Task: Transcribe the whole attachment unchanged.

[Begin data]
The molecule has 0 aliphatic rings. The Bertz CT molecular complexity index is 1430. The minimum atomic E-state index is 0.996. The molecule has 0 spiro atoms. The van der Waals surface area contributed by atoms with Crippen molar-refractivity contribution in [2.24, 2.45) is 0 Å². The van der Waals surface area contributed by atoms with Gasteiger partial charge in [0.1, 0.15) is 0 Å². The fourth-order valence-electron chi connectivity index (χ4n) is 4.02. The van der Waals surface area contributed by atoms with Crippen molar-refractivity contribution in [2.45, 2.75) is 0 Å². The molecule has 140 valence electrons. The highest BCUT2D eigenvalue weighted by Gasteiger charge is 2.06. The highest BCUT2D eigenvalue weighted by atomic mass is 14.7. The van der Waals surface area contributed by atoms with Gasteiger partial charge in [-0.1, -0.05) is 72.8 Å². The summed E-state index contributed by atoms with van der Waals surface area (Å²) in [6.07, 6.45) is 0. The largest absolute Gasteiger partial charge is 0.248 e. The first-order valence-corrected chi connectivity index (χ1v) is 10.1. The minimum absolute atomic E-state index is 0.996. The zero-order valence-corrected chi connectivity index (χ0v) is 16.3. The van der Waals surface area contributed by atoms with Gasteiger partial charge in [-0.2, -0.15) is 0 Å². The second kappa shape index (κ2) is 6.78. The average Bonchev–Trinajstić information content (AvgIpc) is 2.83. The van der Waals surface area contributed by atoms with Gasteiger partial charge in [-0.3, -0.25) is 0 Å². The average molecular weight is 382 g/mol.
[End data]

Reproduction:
The molecule has 0 aliphatic rings. The Bertz CT molecular complexity index is 1430. The minimum atomic E-state index is 0.996. The molecule has 0 spiro atoms. The van der Waals surface area contributed by atoms with Crippen molar-refractivity contribution in [2.24, 2.45) is 0 Å². The van der Waals surface area contributed by atoms with Gasteiger partial charge in [0.1, 0.15) is 0 Å². The fourth-order valence-electron chi connectivity index (χ4n) is 4.02. The van der Waals surface area contributed by atoms with Crippen molar-refractivity contribution in [2.45, 2.75) is 0 Å². The molecule has 140 valence electrons. The highest BCUT2D eigenvalue weighted by Gasteiger charge is 2.06. The highest BCUT2D eigenvalue weighted by atomic mass is 14.7. The van der Waals surface area contributed by atoms with Gasteiger partial charge in [-0.1, -0.05) is 72.8 Å². The summed E-state index contributed by atoms with van der Waals surface area (Å²) in [6.07, 6.45) is 0. The largest absolute Gasteiger partial charge is 0.248 e. The first-order valence-corrected chi connectivity index (χ1v) is 10.1. The minimum absolute atomic E-state index is 0.996. The zero-order valence-corrected chi connectivity index (χ0v) is 16.3. The van der Waals surface area contributed by atoms with Gasteiger partial charge in [-0.2, -0.15) is 0 Å². The second kappa shape index (κ2) is 6.78. The average Bonchev–Trinajstić information content (AvgIpc) is 2.83. The van der Waals surface area contributed by atoms with Gasteiger partial charge in [-0.3, -0.25) is 0 Å². The average molecular weight is 382 g/mol.